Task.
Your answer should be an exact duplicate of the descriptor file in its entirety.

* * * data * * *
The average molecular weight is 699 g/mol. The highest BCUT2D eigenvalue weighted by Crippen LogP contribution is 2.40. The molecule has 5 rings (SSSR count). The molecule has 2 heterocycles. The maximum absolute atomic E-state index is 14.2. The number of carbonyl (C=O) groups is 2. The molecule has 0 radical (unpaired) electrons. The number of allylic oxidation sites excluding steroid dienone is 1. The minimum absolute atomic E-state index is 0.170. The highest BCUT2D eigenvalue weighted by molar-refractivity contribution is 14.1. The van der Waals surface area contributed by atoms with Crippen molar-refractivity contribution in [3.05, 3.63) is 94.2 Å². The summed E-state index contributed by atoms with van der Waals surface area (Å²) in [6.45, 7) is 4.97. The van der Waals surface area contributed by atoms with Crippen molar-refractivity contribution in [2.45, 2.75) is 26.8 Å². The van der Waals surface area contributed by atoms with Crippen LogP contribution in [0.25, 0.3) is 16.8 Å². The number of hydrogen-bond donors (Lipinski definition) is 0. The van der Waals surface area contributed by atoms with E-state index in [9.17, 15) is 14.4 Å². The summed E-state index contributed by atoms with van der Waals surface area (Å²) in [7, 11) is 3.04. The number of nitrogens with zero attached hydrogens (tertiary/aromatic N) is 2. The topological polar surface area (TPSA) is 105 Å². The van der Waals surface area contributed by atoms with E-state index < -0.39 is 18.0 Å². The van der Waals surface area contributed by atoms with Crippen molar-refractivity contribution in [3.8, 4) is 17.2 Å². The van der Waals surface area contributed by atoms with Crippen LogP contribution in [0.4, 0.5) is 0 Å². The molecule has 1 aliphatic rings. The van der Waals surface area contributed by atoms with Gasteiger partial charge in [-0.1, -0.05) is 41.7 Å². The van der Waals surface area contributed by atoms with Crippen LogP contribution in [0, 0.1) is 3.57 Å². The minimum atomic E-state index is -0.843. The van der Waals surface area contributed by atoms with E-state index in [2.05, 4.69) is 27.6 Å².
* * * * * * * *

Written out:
The average molecular weight is 699 g/mol. The highest BCUT2D eigenvalue weighted by Crippen LogP contribution is 2.40. The molecule has 5 rings (SSSR count). The molecule has 2 heterocycles. The maximum absolute atomic E-state index is 14.2. The number of carbonyl (C=O) groups is 2. The molecule has 0 radical (unpaired) electrons. The number of allylic oxidation sites excluding steroid dienone is 1. The minimum absolute atomic E-state index is 0.170. The highest BCUT2D eigenvalue weighted by molar-refractivity contribution is 14.1. The van der Waals surface area contributed by atoms with Crippen molar-refractivity contribution in [3.05, 3.63) is 94.2 Å². The summed E-state index contributed by atoms with van der Waals surface area (Å²) in [6.45, 7) is 4.97. The van der Waals surface area contributed by atoms with Crippen molar-refractivity contribution in [2.45, 2.75) is 26.8 Å². The van der Waals surface area contributed by atoms with Crippen LogP contribution in [0.25, 0.3) is 16.8 Å². The number of hydrogen-bond donors (Lipinski definition) is 0. The van der Waals surface area contributed by atoms with E-state index in [9.17, 15) is 14.4 Å². The summed E-state index contributed by atoms with van der Waals surface area (Å²) in [7, 11) is 3.04. The number of nitrogens with zero attached hydrogens (tertiary/aromatic N) is 2. The topological polar surface area (TPSA) is 105 Å². The van der Waals surface area contributed by atoms with E-state index < -0.39 is 18.0 Å². The van der Waals surface area contributed by atoms with Crippen molar-refractivity contribution in [3.8, 4) is 17.2 Å². The van der Waals surface area contributed by atoms with Crippen LogP contribution in [0.4, 0.5) is 0 Å². The molecule has 1 aliphatic rings. The van der Waals surface area contributed by atoms with Gasteiger partial charge in [-0.1, -0.05) is 41.7 Å². The van der Waals surface area contributed by atoms with Crippen LogP contribution in [0, 0.1) is 3.57 Å². The minimum atomic E-state index is -0.843. The van der Waals surface area contributed by atoms with E-state index in [2.05, 4.69) is 27.6 Å².